While this preventative maintenance schedule and program may not be able to reduce the chance of failure and increase your equipment’s life expectancy, CBM can help you diagnose the cause of potential failures before a breakdown or failure occurs.

4. Failure-finding maintenance (FFM)

FFM helps users detect failures that have already occurred in equipment. This type of maintenance program can be used for safety equipment (like sensors) whose purpose is to detect other equipment failures.

Failure-finding maintenance simply detects failure, but doesn’t necessarily prevent the failure. Some examples of failure-finding maintenance procedures and schedules include many government-related inspections and annual equipment checks, as these checks are meant to check for failures that could pose safety risks on the road.

What’s more, keeping a failure-finding maintenance protocol in mind will help ensure you avoid DOT violations when it comes time for your DOT inspection.

5. Risk-based maintenance (RBM)

Most fleet business operations include protocols for avoiding risk and keeping the condition of the equipment in tip-top shape. Another common type of planned and unplanned maintenance is risk-based maintenance.

A solid proactive maintenance schedule will assess the likelihood that service is needed due to an increased risk of failure. RBM is all about reducing consequences — and unplanned downtime — and increasing productivity.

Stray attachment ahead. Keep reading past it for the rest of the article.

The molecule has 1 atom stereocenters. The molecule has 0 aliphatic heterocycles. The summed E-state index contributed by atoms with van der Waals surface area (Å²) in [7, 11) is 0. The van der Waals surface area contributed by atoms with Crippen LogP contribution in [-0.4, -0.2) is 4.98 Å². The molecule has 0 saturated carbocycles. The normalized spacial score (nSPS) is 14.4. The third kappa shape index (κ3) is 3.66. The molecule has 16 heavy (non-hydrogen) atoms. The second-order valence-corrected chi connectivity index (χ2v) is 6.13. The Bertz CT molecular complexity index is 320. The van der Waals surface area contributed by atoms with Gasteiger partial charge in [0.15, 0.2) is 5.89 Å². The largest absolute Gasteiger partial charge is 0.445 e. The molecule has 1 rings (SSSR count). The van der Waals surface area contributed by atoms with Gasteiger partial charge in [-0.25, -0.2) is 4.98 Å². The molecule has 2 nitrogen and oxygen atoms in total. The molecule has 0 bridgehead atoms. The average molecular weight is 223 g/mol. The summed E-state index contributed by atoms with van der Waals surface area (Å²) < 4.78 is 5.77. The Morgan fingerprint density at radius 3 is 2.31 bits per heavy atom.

RBM is similar to preventive maintenance, but RBM focuses on how to optimize the maintenance of fleet equipment through regular inspection and risk assessment. Common types of equipment to use RBM on include trucks, piping, and internal components (like pistons and valves).

6. Predictive maintenance (PDM)

As you level up your skills with data collection, asset maintenance, and fleet upkeep, you’ll need to know about predictive maintenance. PDM is a more advanced approach to CBM, as this type of maintenance relies on remote monitoring and meter readings via the sensors in your equipment.

Many PDM programs use sensors in their equipment to determine if parts replacements are due now or coming up. Use PM programs like PDM to help predict when failure is going to happen and when a technician should intervene and schedule maintenance on your equipment. 

7. Corrective maintenance (CM)

Planning maintenance ahead of time may not always be feasible. Depending on your business’ operating hours, the number of work orders, or operational activities, you may not have the bandwidth or resources to implement the above maintenance activities consistently.

Other examples of preventive maintenance include corrective maintenance. We don’t recommend this form of maintenance as your go-to strategy, but when low on time and resources, using CM can help with reducing downtime when significant equipment seems to be moving toward failure.

Also known as run-to-failure maintenance, CM restores the function of your assets after your assets have experienced wear and tear. Utilization of CM is based on the idea that:

1. Some failure is acceptable, and 
2. Preventing failure may not be attainable for business continuity

In certain instances, businesses might be wise to allow a new asset to degrade and move toward failure (for example, with lights in a warehouse). Sometimes, it’s worth waiting until the due date or replacement date of your equipment when executing preventive maintenance tasks.